As 3D and online games become more film-like in terms of their development and distribution, game developers need to be more concerned with procuring appropriate rights of 3rd party content and contributions from others. A legally sound game will attract more funding and more interest than others that carry a significant risk to studios and investors. Moreover, having one's legal ducks in a row at the outset, will protect the independent game developer and the licensing studio or development company from undue legal risk. Entertainment attorney, Larry Waks of Austin firm, Jackson Walker LLP, and Intellectual Property attorney, Erik Metzger of Intel Corporation, will provide a "from idea to distribution" overview of the legal concerns behind modern 3D and online game development. This panel is intended for the online and 3D game development community.
by Chris Petrovic, Rob Dyer, Steve Carlin and Chris Morris
As we’ve seen with the music industry, more and more entertainment services are transitioning from physical goods to digital distribution. This panel will focus on the video game sector and how the growing acceptance of digital distribution is impacting both traditional video game publishers and retailers.
Art, education, economics, propaganda. Games are arriving at the forefront of media to become an important way to engage entire generations of people. What's different from before? Five billion people are replacing the most common communication device, the simple cell phone, with a full-fledged gaming system in their pocket. There are multiple ways to publish and distribute games over the Internet and to the masses. For many, game creation is becoming a regular activity, as tools become both easier to use and more powerful for people without programming knowledge. This panel will cover unique perspectives on how games are becoming more meaningful forms of expression and a significant tool for communicating ideas.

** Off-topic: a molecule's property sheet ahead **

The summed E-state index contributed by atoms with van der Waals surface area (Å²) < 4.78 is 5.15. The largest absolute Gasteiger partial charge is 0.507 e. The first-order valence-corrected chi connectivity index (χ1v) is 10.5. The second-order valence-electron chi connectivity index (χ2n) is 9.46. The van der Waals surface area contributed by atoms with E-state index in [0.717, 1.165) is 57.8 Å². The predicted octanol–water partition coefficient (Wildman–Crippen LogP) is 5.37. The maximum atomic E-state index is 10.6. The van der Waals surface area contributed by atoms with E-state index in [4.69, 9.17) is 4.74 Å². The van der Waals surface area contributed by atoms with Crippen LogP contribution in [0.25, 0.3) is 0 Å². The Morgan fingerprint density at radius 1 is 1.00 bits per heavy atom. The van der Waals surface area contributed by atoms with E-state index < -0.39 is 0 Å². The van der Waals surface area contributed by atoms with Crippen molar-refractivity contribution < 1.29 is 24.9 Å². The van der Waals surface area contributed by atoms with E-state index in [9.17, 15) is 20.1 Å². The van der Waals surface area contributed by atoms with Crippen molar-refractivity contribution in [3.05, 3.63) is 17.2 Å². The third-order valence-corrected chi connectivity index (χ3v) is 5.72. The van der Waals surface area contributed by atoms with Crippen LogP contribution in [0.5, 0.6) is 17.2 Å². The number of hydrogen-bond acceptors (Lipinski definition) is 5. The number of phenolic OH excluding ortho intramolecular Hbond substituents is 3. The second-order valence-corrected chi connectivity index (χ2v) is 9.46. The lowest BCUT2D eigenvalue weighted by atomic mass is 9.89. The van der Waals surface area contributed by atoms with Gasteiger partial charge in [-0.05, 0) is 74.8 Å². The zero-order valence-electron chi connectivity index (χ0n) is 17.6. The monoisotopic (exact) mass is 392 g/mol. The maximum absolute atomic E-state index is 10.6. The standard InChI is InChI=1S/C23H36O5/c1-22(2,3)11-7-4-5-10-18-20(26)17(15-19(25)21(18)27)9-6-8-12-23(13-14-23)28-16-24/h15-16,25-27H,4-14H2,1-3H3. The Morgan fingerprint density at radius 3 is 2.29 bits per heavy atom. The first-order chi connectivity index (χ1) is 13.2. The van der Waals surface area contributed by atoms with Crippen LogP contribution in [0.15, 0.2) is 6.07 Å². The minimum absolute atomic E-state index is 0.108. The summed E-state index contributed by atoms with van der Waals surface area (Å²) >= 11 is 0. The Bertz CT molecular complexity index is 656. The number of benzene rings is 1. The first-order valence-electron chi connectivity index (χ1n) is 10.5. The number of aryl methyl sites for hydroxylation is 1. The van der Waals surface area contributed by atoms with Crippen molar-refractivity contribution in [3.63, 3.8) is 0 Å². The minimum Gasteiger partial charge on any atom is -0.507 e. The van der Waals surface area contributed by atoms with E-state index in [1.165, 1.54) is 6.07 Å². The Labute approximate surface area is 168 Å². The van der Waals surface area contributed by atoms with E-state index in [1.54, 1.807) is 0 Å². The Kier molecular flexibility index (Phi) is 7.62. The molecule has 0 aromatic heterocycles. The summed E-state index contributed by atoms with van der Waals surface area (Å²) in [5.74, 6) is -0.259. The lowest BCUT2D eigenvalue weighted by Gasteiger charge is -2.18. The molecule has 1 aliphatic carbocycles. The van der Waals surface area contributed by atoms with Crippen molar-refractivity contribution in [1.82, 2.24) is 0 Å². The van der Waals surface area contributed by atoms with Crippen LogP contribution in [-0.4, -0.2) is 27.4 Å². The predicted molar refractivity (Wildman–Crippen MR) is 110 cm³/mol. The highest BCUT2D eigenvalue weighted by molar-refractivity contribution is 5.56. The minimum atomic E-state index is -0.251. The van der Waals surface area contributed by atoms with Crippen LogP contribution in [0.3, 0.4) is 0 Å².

by John Grohol
The line between enjoyment of technology and feeling unable to disconnect or spend less time in front of a computer or TV screen is a fuzzy one. Professionals don't recognize Internet or video game addiction, yet many people still use those words to describe the sense of being sucked into the Internet or gaming and being unable to cut back. What have your experiences been with spending too much time online or playing video games? Have you ever tried to cut back? How successful were you? We'll discuss strategies to help you get back your life and re-connect with your face-to-face life. This is a core conversation.
How do you drive up user engagement? What game-like design patterns get your users to complete the sign-up, bring friends and come back? This session will expose the design patterns of engagement and incentives, including relevant metrics. Led by Nadya Direkova, Sr. Designer at Google and game designer, it will teach useful techniques that can drive up - and keep - your user base. You will leave with an arsenal of 7 design patterns to: design effective sign-up sessions and tutorials, promote virality, invite return visits, and apply game mechanics beyond points and bagdes. About the speaker: Nadya Direkova is Google’s local search designer and a game mechanics consultant - helping millions of users find knowledge and fun. She comes from the world of game design, having created fun games for Leapfrog and Backbone. She’s taught design at M.I.T. and spoken at IXDA’09 and SXSW’10.
by Alex Hachey
Learn about the latest advancements in augmented reality and mobile game play in this detailed case study about Tag, The Mobile Assassination Game. Track friends using location and social tools, shoot them with your mobile camera, and upload the kill shot to the community for ratings, rankings and, in general, ruckus and entertainment.
The joke goes something like this: if interaction designers had made Super Mario Brothers, the game would just have one large button labeled “Rescue Princess.”
There is some truth to that. Interaction designers strive for products that let people get tasks done quickly and easily. Yet, the fun of gameplay is overcoming challenges and rules deliberately set to impede a player’s progress. So as interaction designers, how do we separate challenges that add to the gameplay from those points of frustration which detract?
For game developers without access to interaction designers or researchers, the challenge can be even greater. When developing a new game, what general principles should be followed to make sure it remains safely on the fun side of frustrating?
Jakob Nielsen gave us the ten canonized Usability Heuristics for web and system design; our humble goal is to do the same for computer games. This presentation will provide ten interface heuristics applicable to games as well a few useful “discount” evaluation techniques for when you don’t have the time, or the money, for a full lab study.
For decades, prohibitive cost prevented creative independents in both the gaming and movie industries from getting their visions on screens of any size. Now that indie games and movies are known quantities on their own, we explore how they can collaborate and mutually benefit from the similarities and differences in their respective processes. This panel will serve as a case study of a specific project to be announced.
11th–15th March 2011